Sure, if you look hard enough you're going to see bestiality, orgies and freakishly small penises in EVERYTHING.
But in the case of classic works of art, you're often right. Yes, as much as we mock Dan Brown around here, the one thing he's right about is that old-school artists like Michelangelo and Da Vinci loved to plant little "Easter Eggs" in their work, often things that would never have made it past the censors.
7The Floating Brain God
Michelangelo's ode to the Book of Genesis, The Creation of Adam, has endured not only as the most famous of the Sistine Chapel panels, but also one of the single most iconic images of humanity.
Note how Adam's pose mimics God's, how mankind is framed off from the Heavens by earth and mountains, and how God and his entourage are rolling around in a gigantic, floating brain.
Wait, What the Hell?
Look closely. It turns out that the figures of God, His angels and even the soon-to-be-created Eve under His arm form a nearly perfect cross-section of the human brain.
While some might dismiss this as a coincidence, experts suggest that it would be harder to explain that this was not Michelangelo's intention. Even complex components within the brain, such as the cerebellum, optic chiasm and pituitary gland can all be found in the picture. As for that sassy green sash running down the pons/spinal column/dude-holding-God-up, it follows the path of the vertebral artery perfectly.
Along with drawing, painting, sculpting, St. Peter's Basilica building and generally being among the universe's top bananas, Michelangelo counted cadaver dissecting as a favorite way to pass the time. He was so mad about corpse-cutting, in fact, that a friend once presented him with a perfectly formed dead Moor as a gift.
Digital Vision/Photodisc/Getty Images
According to historians, after receiving it his expression looked exactly like this.
So why would this immensely talented genius stick the actual shape of the human brain in the middle of what he had to know was a pretty major work? Was he cleverly suggesting that God was bestowing Adam with divine knowledge? Or was Michelangelo literally saying God was created inside the human brain? It would have been a pretty ballsy message to send while painting the Pope's house for him. Although, since body dismemberment wasn't a hugely popular hobby at the time, he probably knew this one would stay quiet for a while. Basically, it comes down to how big a dick Michelangelo was. Speaking of which ...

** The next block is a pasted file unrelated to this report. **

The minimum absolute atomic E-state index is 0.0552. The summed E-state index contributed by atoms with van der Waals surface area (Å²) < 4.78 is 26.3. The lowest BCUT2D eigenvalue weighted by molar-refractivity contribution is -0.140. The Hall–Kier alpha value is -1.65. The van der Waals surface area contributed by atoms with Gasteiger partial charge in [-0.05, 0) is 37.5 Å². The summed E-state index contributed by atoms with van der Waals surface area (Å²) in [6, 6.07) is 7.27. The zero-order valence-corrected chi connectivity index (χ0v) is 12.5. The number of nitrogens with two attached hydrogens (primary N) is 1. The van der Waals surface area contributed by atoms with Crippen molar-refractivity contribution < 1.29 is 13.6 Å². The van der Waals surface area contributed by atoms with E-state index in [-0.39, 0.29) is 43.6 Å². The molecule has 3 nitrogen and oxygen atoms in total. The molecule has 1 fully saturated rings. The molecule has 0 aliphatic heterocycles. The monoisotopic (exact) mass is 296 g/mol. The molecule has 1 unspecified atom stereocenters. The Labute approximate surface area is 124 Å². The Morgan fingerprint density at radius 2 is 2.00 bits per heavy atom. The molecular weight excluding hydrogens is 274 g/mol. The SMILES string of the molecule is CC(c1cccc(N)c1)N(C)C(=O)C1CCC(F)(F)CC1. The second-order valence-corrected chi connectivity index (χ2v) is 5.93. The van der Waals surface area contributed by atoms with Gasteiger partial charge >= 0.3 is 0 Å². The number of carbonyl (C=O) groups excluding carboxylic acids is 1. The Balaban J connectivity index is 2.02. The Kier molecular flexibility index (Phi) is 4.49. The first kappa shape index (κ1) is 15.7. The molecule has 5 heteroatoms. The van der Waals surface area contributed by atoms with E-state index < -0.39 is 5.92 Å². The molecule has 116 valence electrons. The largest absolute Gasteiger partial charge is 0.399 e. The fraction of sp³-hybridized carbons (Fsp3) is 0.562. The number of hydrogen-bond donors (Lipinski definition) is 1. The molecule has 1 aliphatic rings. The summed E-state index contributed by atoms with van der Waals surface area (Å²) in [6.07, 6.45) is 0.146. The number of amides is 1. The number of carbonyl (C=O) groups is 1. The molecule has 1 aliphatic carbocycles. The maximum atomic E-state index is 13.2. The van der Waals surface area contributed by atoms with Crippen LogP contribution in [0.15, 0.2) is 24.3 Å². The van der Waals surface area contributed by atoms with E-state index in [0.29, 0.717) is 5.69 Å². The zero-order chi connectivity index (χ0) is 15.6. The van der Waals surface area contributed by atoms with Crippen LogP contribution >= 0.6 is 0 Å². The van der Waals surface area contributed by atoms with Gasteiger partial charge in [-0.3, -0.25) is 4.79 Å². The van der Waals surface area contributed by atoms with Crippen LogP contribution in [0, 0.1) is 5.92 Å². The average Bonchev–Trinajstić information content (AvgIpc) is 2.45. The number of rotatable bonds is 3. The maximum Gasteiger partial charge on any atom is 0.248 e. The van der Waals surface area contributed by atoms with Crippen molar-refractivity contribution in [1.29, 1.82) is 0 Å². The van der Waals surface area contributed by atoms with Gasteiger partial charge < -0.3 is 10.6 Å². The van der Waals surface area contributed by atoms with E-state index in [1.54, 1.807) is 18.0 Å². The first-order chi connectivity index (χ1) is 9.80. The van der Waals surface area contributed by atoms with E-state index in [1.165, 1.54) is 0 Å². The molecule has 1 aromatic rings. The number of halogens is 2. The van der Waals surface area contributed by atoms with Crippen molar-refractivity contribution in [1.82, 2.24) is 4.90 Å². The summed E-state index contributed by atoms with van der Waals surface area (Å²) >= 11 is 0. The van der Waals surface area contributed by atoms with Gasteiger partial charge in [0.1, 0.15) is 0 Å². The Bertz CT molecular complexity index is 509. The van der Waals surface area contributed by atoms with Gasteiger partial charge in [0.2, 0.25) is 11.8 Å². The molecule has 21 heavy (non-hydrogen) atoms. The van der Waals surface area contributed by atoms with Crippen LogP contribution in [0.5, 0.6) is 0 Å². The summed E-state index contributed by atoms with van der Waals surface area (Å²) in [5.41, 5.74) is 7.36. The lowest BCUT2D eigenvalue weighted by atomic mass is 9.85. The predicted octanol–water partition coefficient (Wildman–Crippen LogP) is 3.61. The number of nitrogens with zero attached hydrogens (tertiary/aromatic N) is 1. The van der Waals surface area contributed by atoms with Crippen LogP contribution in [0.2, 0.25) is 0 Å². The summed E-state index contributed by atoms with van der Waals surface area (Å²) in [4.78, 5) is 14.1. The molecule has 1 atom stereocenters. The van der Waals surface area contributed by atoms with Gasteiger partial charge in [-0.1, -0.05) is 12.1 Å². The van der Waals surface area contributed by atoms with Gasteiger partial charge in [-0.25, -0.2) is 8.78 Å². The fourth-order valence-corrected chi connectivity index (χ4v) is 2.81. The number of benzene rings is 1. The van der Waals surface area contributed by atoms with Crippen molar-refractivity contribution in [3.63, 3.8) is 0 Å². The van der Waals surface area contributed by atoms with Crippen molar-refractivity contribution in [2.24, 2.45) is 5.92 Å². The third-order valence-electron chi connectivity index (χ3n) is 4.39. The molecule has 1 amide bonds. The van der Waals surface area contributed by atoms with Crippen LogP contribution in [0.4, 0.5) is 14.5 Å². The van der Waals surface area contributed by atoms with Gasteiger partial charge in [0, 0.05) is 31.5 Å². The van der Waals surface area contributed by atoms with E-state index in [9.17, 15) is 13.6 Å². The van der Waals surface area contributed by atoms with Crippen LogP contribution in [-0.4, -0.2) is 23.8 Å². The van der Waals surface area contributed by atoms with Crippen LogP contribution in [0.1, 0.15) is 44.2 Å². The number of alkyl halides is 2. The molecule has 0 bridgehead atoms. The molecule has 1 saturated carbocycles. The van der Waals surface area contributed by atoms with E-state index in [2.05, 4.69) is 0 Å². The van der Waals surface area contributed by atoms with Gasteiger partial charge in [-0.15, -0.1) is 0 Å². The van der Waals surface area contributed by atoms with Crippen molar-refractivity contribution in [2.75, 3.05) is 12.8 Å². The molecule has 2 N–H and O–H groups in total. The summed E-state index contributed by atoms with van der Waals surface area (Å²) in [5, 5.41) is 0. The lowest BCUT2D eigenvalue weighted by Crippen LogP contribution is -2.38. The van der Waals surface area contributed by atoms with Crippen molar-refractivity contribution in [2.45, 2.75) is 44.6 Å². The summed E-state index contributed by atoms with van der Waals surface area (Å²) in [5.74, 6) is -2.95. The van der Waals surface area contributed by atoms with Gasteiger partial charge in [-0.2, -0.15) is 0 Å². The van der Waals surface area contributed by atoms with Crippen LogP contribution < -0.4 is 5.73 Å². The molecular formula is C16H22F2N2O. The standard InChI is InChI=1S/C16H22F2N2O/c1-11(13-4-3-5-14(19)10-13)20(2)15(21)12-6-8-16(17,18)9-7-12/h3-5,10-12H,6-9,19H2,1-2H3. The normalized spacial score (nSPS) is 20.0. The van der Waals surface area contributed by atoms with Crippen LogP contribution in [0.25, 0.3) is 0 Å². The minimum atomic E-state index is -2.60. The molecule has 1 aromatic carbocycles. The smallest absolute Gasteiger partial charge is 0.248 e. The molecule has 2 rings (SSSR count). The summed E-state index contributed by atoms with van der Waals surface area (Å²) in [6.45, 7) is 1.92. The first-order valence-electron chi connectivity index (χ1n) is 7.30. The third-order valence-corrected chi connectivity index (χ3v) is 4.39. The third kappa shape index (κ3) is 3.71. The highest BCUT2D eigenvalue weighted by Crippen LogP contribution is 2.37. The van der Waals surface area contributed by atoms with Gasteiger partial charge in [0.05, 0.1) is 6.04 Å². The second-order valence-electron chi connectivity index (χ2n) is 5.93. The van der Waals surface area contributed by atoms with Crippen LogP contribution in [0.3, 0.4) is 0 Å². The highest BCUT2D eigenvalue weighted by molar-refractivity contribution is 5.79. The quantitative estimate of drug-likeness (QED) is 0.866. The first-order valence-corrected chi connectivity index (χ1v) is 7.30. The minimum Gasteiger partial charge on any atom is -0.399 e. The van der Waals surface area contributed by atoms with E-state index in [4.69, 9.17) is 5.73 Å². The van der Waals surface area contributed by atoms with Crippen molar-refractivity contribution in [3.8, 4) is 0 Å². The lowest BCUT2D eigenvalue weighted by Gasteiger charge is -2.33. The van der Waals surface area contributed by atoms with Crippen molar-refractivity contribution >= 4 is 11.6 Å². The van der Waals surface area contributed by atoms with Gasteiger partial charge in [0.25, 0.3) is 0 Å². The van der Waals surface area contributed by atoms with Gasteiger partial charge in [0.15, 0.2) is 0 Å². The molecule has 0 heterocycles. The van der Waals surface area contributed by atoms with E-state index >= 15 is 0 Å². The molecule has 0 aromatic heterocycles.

Michelangelo was such a sneaky pimp that this list could have been written on his clandestine hijinks alone. Like Mr. T, his David is as much a triumph of human endeavor as it is an anatomical phenomenon. The precision of the human body captured by Michelangelo has been described as nothing short of spectacular.
Note the exaggerated head and pulsing veins on the dorsum of the hands, engorged with tension. Admire the curve of the taut torso, the flexing of the thigh muscles in the right leg and the prominence of the subject's heroic pen...
Wait, What the Hell?
That's one disproportionately teeny wiener.
David's junk, which Italians affectionately refer to as his pisello, has become a bit of a running gag for the past 500 years. The statue towers over its audience at 13-feet of perfection, yet his five-inch wang (rounding up) puts him on the shorter end of the stick ... stick.
But a group of doctors have recently come in defense of the statue's tiny member. When viewed from a high angle--the view Michelangelo would have had as he chiseled away in his workshop--David has a stressed look on his face that's invisible from the ground level.
"Oh crap oh crap oh crap oh crap oh crap."
He isn't just simply striking a pose; David is facing his opponent Goliath, the Jew-baiting GIANT. Researchers made a computerized scan of the sculpture as part of their study, and found that every minute, anatomical detail shows a guy scared out of his mind, but ready to pounce like a naked-assed Tyler Durden.
Their diagnosis: The dude's weasel isn't just hilariously tiny, it's running for cover. Which physiologically speaking, is normal penis behavior when the owner of said penis is on the verge of fighting a giant.
With apologies to Caravaggio
After victory is another story.
But since nobody from the ground level could see David's knitted, worrywart brow, everyone just assumed Michelangelo was being a wiseguy. Which would make sense, because dick jokes were as common in Renaissance Florence as they are at Cracked. What doesn't make sense is why Michelangelo left David's Hebrew wang uncircumcised. But that's the subject for next week's article, "The X Most Intriguing Questions Raised by These Close-Up Pictures of Dongs."